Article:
About the camera gadgets video

About the camera gadgets video

I didn’t intend for there to be a six month gap between this video and the last, but school got really busy.

At least this one’s finally done and out the door, though. Just like the iPad video, I thought I’d do a ”quick“ write up of some about some of the things I did and why I did them for the two people who might be interested.

Call it a force of habit.

The topic

MKBHD once said that his focus on putting out a higher quality video  is partially due to the fact that he knows he won’t be the first to put out a video on any given product. That’s a mentality I’ve very much tried to keep in mind.

In writing my most recent blog posts, as well as with the iPad video, I tried to be cognizant of the fact that I wouldn’t even be close to the first group of people talking about the product on the internet.

I would treat the bulk of the copy as a review and talk about my experience using it, but I’d also be actively thinking about some bigger picture or argument that I could be making.

For the iPad video, I was a bit more conservative with that strategy, saying that it might be time to evaluate a use case for Apple’s flagship beyond being a laptop replacement.

For this piece, I think I was a bit more ambitious.

The original plan was just to make a straightforward review of the Osmo Pocket. I spent a bit of time thinking about the purpose of that camera, and why someone might want to buy it. I was especially torn on whether such a thing even needs to exist, given how good phone cameras are nowadays.

Eventually, I decided on running with the final premise of the video. But, I also added in the Spectacles, given that I hadn’t really done anything with them yet.

Having said all that, the decision ultimately came down to my desire to take a risk, to see if I could set the video apart from all of the technical evaluations that had come before.

I will say that, about a month since first beginning this project, I’m still unsure whether that was the right path to take, but I can say that I’m glad I made it this way, since it offered me a challenge to put an abstract argument in my head into words.

Goals from last time

I had two main goals from last video: cleaner audio and more concise script, and I think I was able to hit both of those.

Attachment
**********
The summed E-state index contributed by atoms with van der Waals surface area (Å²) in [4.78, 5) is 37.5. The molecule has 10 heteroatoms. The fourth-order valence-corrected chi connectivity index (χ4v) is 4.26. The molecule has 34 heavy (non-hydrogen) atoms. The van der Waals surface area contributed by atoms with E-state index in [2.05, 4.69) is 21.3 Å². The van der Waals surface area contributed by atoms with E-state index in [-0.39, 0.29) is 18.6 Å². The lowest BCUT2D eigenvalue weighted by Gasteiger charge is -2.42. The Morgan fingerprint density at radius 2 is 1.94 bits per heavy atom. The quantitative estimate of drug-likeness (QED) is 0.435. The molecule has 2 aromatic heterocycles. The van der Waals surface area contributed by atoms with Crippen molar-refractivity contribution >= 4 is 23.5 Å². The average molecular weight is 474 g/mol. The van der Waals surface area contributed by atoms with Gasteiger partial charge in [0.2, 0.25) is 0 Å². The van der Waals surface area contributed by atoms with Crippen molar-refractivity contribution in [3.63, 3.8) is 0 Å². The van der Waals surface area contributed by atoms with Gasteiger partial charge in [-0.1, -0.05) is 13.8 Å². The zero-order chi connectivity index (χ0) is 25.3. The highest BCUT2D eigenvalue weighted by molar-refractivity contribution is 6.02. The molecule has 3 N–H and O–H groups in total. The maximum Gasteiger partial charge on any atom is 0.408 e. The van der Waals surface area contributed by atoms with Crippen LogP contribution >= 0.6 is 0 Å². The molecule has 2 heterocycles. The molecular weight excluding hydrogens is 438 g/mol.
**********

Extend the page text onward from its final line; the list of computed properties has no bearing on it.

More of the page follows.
As far as audio went, the bulk of that was solved by not recording outside the Apple Store in downtown Chicago in the middle of winter.

I set up shop inside my house, making sure my noisy PC was off and using a mattress to reduce echo (the floors in my house are very tall, so there’s a ton of dead space).

I had intended on using my lav mic so I could record against a cleaner backdrop, but obviously that didn’t happen. I do think that it was ultimately a blessing in disguise, since an $80 Blue Yeti easily beats a $15 lav mic.

The only real downside was having to record in my super busy room with a computer behind me, which was literally the one thing I wanted to avoid by shooting the iPad piece outside.

On a slightly related note, a friend had previously suggested that I add music through an entire piece instead of just in the intro, and I did. It was a bit challenging finding four creative commons songs, but I do think they made the video a bit better.

Side note: I do stray away from stock music sites because those have generally felt unnatural and weirdly artificial to me. I’ve mostly doing deep dives and following rabbit holes on SoundCloud artists or labels who I know upload royalty free music.

As far as conciseness goes, this one is about 5 minutes shorter than the last one, and I think covers a lot more ground. There’s still an argument for shortening it even further, so I plan on keep working to find the balance between giving a complete set of details and not wearing the audience out.

The “hero shots”

I borrowed this term from The Verge to refer to the first shots you see of each device. “Coincidentally,” the way I did these was also heavily inspired by their Pixel 3 review video.